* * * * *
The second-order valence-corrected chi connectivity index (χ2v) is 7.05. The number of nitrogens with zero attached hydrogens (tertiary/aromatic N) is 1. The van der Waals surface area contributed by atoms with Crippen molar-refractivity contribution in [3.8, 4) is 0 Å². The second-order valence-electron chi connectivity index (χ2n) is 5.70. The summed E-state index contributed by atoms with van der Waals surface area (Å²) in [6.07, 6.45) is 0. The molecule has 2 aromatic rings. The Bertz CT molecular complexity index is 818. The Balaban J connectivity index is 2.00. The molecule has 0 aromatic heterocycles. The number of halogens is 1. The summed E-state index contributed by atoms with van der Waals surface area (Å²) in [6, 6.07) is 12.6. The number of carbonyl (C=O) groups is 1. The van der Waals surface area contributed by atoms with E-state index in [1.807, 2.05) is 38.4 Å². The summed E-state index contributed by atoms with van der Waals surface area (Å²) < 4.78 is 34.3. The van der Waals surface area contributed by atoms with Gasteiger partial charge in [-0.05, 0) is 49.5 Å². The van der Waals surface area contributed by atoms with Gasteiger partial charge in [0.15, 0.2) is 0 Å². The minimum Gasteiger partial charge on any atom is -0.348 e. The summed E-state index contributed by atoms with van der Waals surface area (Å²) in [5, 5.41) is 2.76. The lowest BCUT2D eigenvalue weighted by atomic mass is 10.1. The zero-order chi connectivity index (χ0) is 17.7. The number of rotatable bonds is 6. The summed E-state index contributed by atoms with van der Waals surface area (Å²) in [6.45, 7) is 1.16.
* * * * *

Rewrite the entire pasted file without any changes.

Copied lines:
The second-order valence-corrected chi connectivity index (χ2v) is 7.05. The number of nitrogens with zero attached hydrogens (tertiary/aromatic N) is 1. The van der Waals surface area contributed by atoms with Crippen molar-refractivity contribution in [3.8, 4) is 0 Å². The second-order valence-electron chi connectivity index (χ2n) is 5.70. The summed E-state index contributed by atoms with van der Waals surface area (Å²) in [6.07, 6.45) is 0. The molecule has 2 aromatic rings. The Bertz CT molecular complexity index is 818. The Balaban J connectivity index is 2.00. The molecule has 0 aromatic heterocycles. The number of halogens is 1. The summed E-state index contributed by atoms with van der Waals surface area (Å²) in [6, 6.07) is 12.6. The number of carbonyl (C=O) groups is 1. The van der Waals surface area contributed by atoms with E-state index in [1.807, 2.05) is 38.4 Å². The summed E-state index contributed by atoms with van der Waals surface area (Å²) < 4.78 is 34.3. The van der Waals surface area contributed by atoms with Gasteiger partial charge in [-0.05, 0) is 49.5 Å². The van der Waals surface area contributed by atoms with Gasteiger partial charge in [0.15, 0.2) is 0 Å². The minimum Gasteiger partial charge on any atom is -0.348 e. The summed E-state index contributed by atoms with van der Waals surface area (Å²) in [5, 5.41) is 2.76. The lowest BCUT2D eigenvalue weighted by atomic mass is 10.1. The zero-order chi connectivity index (χ0) is 17.7. The number of rotatable bonds is 6. The summed E-state index contributed by atoms with van der Waals surface area (Å²) in [6.45, 7) is 1.16.